However, I happen to be in the UK on business this week and just watched an article on the TV about a scientific study into people who actually can and do survive extreme cold for extended periods without suffering from hypothermia. The main story was about a UK guy who swims arctic waters. The scientists studying him have shown that he does control his body heat and skin temperature in a way that they don't yet fully understand. They also reported on Indian mystics who can do the same thing with meditation - to the level that they can dry a wet towel on their skin.

So it turns out that yes there are some "supernatural" out there after all and we don't all deal with cold the same way.

I wish I was one of them Laughing
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devengadula



Joined: 14 Sep 1999
Posts: 24

PostPosted: Fri Jul 20, 2012 9:18 pm    Post subject: Reply with quote

I agree. Outside the gate in the ebb we are taking enough chances wearing wetsuits. Since that May experience when wind just shifted on us I have started wearing my wetsuit at Crissy and at TI as well. I wear it half way because i really overheat in it, for some reason. You may see me sailing there without it again if and when I figure out the nearby yacht option.

I have seen others wearing their shorts at 3rd Av on warm autumn days, so I guess there might be some personal resistance but also decision making differences coming in play here. I broke my mast at Coyote close to the channel markers 3 years ago in July. I wasn't wearing a wetsuit and 2.5 hours later when I made it to shore I was getting cold, but nowhere near the point of hypothermia. The water is so much warmer there than at Crissy. I still had all of my gear with me. I was able to swim much faster than I would have in a wetsuit. In such situations you have to swim fast to warm up your body. It wasn't a huge wind day, that is true. Today I was in that water for over 15 minutes helping a guy who broke down and aside from feeling a bit...polluted, I did not feel and coldness at all.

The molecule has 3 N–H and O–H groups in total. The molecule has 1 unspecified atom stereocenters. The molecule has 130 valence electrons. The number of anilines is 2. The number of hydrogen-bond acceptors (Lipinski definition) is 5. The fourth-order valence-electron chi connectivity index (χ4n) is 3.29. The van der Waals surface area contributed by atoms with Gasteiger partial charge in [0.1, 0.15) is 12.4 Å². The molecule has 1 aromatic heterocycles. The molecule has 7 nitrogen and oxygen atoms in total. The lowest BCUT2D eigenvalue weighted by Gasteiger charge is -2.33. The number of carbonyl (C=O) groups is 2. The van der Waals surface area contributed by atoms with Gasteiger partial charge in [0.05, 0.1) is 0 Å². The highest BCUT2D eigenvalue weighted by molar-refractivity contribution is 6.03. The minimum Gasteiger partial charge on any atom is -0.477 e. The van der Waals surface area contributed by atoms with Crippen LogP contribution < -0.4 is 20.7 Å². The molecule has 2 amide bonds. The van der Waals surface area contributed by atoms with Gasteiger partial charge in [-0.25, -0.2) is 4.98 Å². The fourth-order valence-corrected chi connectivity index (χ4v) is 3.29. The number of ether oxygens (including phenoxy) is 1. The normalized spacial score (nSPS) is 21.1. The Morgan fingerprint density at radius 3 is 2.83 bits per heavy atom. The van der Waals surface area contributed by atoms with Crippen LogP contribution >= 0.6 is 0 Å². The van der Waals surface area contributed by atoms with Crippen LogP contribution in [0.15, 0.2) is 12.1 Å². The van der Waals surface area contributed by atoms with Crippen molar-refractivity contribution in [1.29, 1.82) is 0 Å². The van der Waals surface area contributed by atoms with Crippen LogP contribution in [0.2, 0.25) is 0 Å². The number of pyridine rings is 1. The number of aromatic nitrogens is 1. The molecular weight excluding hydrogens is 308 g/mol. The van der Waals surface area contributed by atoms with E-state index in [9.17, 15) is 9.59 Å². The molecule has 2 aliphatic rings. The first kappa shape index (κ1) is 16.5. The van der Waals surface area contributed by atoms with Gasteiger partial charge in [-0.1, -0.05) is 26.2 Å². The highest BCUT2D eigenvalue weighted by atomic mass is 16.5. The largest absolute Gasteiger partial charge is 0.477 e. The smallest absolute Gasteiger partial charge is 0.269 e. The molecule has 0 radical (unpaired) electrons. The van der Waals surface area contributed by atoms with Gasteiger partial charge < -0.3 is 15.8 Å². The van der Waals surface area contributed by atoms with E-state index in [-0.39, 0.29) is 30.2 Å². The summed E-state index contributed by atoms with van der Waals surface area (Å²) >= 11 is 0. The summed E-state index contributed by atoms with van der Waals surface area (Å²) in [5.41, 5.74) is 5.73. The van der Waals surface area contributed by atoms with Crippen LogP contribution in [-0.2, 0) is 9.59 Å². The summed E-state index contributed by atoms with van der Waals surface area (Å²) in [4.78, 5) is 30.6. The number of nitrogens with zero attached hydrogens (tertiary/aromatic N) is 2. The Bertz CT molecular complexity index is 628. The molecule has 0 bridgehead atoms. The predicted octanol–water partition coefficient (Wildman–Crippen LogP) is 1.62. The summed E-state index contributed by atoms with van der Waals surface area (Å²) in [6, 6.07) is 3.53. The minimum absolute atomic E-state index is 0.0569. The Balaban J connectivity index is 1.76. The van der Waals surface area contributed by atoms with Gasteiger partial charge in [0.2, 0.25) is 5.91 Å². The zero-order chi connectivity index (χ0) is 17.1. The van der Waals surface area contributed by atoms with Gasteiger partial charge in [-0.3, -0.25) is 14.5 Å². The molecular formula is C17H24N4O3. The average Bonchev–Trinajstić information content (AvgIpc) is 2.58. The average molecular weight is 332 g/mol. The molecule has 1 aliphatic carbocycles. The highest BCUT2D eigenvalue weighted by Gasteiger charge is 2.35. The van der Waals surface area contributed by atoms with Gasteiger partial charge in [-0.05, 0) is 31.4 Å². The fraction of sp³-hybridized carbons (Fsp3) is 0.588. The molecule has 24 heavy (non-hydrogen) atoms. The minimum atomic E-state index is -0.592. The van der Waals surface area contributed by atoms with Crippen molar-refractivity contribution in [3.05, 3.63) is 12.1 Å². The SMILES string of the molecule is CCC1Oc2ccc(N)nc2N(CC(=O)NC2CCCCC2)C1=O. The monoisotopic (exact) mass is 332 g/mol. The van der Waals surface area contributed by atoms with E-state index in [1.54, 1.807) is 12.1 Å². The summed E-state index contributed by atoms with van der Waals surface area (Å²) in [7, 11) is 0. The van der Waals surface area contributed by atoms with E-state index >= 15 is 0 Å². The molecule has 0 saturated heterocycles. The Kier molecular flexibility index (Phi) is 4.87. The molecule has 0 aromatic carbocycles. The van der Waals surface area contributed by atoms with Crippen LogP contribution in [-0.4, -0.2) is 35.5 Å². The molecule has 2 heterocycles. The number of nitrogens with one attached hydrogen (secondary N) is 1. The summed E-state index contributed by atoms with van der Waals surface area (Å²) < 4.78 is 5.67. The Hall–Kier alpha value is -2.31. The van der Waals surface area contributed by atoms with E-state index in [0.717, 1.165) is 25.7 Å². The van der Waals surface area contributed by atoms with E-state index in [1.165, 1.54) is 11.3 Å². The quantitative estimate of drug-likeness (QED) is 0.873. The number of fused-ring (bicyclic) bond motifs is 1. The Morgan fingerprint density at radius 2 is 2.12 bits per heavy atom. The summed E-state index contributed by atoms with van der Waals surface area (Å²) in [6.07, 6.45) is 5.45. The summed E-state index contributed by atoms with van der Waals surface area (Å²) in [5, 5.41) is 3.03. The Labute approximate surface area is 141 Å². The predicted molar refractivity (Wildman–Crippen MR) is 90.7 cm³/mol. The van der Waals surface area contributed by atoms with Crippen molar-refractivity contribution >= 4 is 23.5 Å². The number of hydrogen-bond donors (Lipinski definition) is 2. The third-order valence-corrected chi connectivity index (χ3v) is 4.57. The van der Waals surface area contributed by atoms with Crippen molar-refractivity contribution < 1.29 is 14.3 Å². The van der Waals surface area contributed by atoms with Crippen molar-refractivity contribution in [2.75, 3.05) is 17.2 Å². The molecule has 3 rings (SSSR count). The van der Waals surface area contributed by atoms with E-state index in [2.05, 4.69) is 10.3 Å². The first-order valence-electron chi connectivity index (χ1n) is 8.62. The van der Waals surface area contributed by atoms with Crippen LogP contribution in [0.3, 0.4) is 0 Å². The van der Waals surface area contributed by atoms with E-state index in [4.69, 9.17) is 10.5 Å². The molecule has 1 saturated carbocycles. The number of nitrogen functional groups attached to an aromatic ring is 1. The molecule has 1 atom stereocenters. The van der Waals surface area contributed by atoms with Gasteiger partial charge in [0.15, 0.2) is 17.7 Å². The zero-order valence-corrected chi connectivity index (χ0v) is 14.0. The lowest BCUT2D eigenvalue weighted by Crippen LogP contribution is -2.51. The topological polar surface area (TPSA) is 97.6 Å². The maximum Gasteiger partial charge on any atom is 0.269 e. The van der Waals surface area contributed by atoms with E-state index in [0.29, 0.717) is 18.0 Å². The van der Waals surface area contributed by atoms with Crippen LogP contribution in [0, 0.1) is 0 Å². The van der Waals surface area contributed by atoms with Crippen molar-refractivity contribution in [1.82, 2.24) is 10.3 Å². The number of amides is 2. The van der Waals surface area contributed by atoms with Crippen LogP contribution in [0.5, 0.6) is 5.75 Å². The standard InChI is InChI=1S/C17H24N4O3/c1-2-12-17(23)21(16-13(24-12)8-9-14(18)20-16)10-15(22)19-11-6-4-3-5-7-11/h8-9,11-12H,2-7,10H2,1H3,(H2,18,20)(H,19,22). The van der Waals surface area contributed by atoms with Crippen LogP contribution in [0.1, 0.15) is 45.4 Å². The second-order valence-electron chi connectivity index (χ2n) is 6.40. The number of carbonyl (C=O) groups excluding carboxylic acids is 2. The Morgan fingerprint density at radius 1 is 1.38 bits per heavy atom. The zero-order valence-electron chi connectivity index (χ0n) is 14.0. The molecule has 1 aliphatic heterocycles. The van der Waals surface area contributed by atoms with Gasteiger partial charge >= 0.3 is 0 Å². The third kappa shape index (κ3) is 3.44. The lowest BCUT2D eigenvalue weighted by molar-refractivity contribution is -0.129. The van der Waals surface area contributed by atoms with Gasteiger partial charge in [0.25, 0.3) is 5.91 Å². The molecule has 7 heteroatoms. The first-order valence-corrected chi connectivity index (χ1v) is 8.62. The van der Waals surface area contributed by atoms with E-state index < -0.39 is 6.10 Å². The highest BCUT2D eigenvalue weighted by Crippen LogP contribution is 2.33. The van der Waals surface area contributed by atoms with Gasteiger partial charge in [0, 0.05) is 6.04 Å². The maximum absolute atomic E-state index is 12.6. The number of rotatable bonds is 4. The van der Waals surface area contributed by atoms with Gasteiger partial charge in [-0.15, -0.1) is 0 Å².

The sense of coldness is affected by (at least my) diet. The closer to the sun my food comes from (arugula, tomatoes, olive oil, etc) the purer it seems to power up my body. Sugars, meat, fried meals and other complex food in some strange way cause counterintuitive results. Instead (or perhaps in spite of) warming our bodies by their high calorie content, they make us (or me at least) less resistant to cold.

It is very likely that my vehicle will drop me off for good at one of my favorite spots because I can't imagine having this physical body I have been turning into a well oiled windsurfing machine, and not doing it anymore. It didn't come easy and it seems impossible to leave behind. Somehow by now it feels like a perfect part of my life. This sense of balance i attain on the water carries over to the rest of my existence and it provides for a meaningful life. How long will it last? Only time will tell...